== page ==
3) An Open Book Test: Speak the Language


Once you graduate high school, the days of open book tests are usually over. However, the typical healthcare culture assessment and employee satisfaction survey is an exception to the rule. In most facilities, the survey questions are exactly the same from year to year. The creators of these assessments actually do that on purpose, so that they can accurately gauge trends over longer periods of time. But this consistency can and should work in your favor. You know a full twelve-months before your next survey nearly all the questions your team will be asked.



So if you care about performing well on these evaluations, you should use this kind of transparency to your advantage. Don't just hold weekly staff meetings as you've always done. Hold weekly staff meetings and explain to your team that by doing so, you are "allowing them the opportunity to hear from their department manager on a regular basis" (i.e. Question #24). Don't just free up the schedule so they can attend town halls with the hospital CEO, but remind them that you want them to attend because it allows them "to engage with facility leaders on important topics" (i.e. Question #10). The more times you use the exact language of the survey throughout the year AND connect it to concrete leadership decisions you are making for the department, the more likely they will take those things into account when they complete their scores.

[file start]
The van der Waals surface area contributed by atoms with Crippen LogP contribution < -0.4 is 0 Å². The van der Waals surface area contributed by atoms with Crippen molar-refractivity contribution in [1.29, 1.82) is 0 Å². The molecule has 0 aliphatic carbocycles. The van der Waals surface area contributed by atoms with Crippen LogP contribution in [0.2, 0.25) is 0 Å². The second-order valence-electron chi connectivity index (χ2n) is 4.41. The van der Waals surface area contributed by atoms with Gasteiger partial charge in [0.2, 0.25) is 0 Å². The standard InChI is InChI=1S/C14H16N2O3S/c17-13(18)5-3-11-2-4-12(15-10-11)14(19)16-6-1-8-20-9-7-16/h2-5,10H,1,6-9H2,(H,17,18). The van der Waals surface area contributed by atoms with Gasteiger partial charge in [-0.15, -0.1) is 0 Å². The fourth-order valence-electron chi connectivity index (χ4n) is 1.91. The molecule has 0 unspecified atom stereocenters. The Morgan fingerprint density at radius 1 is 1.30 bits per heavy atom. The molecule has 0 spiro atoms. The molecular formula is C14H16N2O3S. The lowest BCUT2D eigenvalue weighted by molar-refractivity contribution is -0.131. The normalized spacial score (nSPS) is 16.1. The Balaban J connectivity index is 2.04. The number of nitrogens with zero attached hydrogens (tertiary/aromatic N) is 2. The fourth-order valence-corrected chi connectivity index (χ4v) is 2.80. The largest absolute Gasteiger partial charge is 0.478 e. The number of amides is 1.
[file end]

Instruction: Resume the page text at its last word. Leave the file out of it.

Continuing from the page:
Let me close by giving one more practical tip and one philosophical truth. 


Numbers matter: I'm sure there's a fancy marketing term for this, but I don't know it, so we'll just call this the "Hotel Lost My Reservation" syndrome. If you've ever showed up at a hotel, luggage in hand, after a grueling trip over hundreds of miles and too many airports to count -- only to hear the words, "I'm sorry, sir, we must have lost your reservation," then you know that hell hath no fury like a customer scorned. Satisfaction survey the next week? Don't mind if I do. And then you commence to let the hotel leadership know all the ways they totally dropped the ball on your stay. On the flip side, how many times have you had a great stay and just never got around to telling the hotel how much you enjoyed yourself? The point here is that angry people don't need to be pressed for their opinion, but happy/contented people often do. So if you have 30 employees, and only 12 completed your department's survey, it's likely that many of them were not the happiest kids in the candy store. You can't change anyone's mind on the day of the survey, but you do want to make an extra effort to make sure you don't leave any happy scores on the sidelines.


Integrity counts: As practical as all this is, please do not miss the point of this post. Happy techs and high performers are great, but that should not be your ultimate goal in anything you do. The reason that surveys like these are important is that happy technicians and high performers do better work for the patient. CS/SPD leaders can't care about the patient without first caring about their teams. If you take these ideas and waltz into your department on Monday morning without truly having a heart to see your folks love their jobs and work for the greater good, you will fail -- and so will your team. Culture is contagious, so don't expect to see anything in your team unless you see it first in yourself. 


Happy surveying, my friends . . .


Hank Balch